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Fantasy Mansion is an EP that’s also a generative, 8-bit circuit with sync

The golden age of the recorded album may be long past, but the golden age of the album-as-instrument may be just getting started. Captain Credible is the latest artist to embrace the idea of releasing his music as circuit board and interactive musical instrument and not just a set of tracks you can hear (erm, stream). So, yes, Fantasy Mansion is a set of tracks if you want it to be. But it’s also an 8-bit instrument. This isn’t the Norwegian artist’s first go at something like this. But Fantasy Mansion is notable not just because of its adorable vintage …

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Sonic Robots' Glitch Robot.

Here’s how Mouse on Mars are using robots to expand their band

Analog and digital? That’s just a small slice of the pie. The post-digital / post-analog world uses those two ingredients but adds others, like biological, photochemical, optical, and perhaps most importantly, kinetic. Instead of electrifying screens and circuits, then, you can also make stuff move. Mouse on Mars, in collaboration with the Sonic Robots project of Moritz Simon Geist, are making just such a collective – human meets robot. And it makes some sense not just in technological terms, but aesthetic ones. The German collaborative get as playful with robotic use of objects and percussion as they do in their …

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TouchDown Houston at Day For Night Festival; photo Roger Ho.

A bunch of tricks and tools for generative visual tool TouchDesigner

TouchDesigner, the visual development environment for interactive media, is a not-so-secret weapon for the artists creating some of the best eye candy today. And it’s likely to earn more attention now that it’s available for both macOS and Windows. (It was previously Windows-only.) But it’s not just the power of the tool itself that makes it stand out. It’s just as much a community behind it, sharing resources with one another. That says something, really. People working on interactive and event visuals often pull in some pretty hefty fees, and they justify those fees by making sure their tech tricks …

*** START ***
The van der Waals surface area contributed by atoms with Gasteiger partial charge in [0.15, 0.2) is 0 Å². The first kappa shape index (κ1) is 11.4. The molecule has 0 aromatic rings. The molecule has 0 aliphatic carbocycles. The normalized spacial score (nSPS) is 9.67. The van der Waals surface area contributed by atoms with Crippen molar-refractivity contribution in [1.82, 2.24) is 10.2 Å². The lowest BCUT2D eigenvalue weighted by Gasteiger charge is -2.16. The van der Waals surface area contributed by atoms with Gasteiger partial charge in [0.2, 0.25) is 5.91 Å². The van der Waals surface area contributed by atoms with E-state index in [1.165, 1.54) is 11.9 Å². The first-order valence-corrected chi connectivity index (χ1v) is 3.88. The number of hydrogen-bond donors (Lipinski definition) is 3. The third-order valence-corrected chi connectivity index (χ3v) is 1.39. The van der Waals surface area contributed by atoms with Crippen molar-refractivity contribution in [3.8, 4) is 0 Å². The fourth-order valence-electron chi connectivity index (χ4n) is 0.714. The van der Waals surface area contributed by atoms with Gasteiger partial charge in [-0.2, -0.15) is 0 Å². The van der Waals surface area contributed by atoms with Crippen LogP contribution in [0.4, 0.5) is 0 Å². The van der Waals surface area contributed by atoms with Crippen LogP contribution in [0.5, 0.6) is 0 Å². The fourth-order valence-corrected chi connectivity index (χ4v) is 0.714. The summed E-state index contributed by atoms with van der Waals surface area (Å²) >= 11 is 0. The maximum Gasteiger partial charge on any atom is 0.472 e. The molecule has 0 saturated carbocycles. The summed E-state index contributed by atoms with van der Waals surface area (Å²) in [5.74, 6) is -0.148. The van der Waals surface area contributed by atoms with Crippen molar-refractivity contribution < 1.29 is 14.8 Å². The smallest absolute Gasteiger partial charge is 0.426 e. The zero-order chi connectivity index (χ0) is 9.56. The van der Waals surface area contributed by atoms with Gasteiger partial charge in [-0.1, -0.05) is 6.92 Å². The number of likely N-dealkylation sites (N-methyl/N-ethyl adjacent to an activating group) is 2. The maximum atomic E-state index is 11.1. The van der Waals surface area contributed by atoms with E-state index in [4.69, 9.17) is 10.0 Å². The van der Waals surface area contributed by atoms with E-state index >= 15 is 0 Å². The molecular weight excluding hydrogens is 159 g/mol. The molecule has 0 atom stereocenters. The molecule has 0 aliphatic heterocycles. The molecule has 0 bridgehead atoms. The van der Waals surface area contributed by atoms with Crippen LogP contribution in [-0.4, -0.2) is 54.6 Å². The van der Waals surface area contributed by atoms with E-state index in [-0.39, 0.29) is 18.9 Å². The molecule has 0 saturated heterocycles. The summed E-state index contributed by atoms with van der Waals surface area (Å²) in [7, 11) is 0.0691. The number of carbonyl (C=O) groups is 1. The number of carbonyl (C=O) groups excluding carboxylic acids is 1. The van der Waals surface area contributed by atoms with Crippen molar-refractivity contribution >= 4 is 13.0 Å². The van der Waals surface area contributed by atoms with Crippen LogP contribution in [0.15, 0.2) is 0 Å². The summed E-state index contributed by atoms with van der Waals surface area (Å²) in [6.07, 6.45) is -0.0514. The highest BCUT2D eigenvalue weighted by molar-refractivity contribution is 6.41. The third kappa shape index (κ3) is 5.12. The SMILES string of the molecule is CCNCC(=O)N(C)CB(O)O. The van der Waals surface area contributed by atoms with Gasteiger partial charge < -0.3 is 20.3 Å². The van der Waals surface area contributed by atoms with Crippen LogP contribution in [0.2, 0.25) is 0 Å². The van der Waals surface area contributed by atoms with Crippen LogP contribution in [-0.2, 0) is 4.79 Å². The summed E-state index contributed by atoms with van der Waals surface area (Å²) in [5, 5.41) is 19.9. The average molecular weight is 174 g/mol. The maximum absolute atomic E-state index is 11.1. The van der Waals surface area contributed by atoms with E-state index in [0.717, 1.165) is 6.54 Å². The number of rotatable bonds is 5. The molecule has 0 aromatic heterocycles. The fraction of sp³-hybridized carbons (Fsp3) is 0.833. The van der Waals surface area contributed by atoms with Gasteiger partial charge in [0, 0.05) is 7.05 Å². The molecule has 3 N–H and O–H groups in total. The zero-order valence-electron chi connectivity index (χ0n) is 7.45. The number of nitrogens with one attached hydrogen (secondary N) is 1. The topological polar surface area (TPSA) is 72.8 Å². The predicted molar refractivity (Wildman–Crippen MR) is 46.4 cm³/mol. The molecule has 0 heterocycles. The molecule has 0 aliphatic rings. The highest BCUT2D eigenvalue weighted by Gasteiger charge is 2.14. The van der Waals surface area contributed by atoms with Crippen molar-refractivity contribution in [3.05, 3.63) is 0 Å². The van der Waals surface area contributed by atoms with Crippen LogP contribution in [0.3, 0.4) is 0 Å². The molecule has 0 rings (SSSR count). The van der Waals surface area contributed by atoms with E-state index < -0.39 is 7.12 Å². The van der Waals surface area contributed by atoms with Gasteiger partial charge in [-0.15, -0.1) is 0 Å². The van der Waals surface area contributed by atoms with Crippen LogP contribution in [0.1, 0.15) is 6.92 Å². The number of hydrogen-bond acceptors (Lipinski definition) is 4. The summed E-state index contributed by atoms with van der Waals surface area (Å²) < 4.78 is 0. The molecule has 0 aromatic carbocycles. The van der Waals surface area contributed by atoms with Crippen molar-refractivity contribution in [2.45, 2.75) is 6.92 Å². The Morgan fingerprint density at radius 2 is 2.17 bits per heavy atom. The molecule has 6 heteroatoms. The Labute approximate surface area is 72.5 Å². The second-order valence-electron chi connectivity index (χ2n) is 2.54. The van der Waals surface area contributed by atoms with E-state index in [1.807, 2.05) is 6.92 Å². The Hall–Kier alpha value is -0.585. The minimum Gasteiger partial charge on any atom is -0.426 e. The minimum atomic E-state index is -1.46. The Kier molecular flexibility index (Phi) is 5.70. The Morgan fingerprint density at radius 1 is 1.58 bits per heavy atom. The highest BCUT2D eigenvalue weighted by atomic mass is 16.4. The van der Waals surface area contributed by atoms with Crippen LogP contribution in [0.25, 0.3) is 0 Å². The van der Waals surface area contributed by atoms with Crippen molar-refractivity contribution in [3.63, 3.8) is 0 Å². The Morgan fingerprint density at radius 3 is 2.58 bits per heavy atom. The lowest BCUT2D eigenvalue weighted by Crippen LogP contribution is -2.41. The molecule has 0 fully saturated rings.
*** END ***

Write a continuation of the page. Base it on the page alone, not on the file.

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puppetmotel

Enter the surreal 1995 world of Laurie Anderson multimedia

Ah, the mid 1990s. We used terms like “new media,” and the idea of a record label of sorts devoted to the multimedia CD-ROM seemed natural and futuristic. It was the era of the Voyager Company, a pioneering media firm that spawned the Criterion Collection (via beautifully curated LaserDisc editions of great films), and an interactive line for Windows and Mac. Voyager is a story all its own, but I think Laurie Anderson’s Puppet Motel stands out. The breakthrough in technology at the time was that rich media could be distributed to a wide variety of platforms. On the Mac …

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This nearly 12 hour modular synth marathon is actually entertaining

You might think that rigging a giant rack of modular synths and burying them in a tangle of synth cords and then live streaming a performance jam on them for nearly twelve hours straight is self-indulgent and overkill. And you’d be right. But if you also thought it would be no fun to watch, that it’d be joyless and involve lots of noodling, you’d be very wrong. Very wrong. Like – maybe you should get about twelve hours free. That’s because the guy behind this insanity is talented synthesist Colin Benders. And not only is he an amazing musical performance, …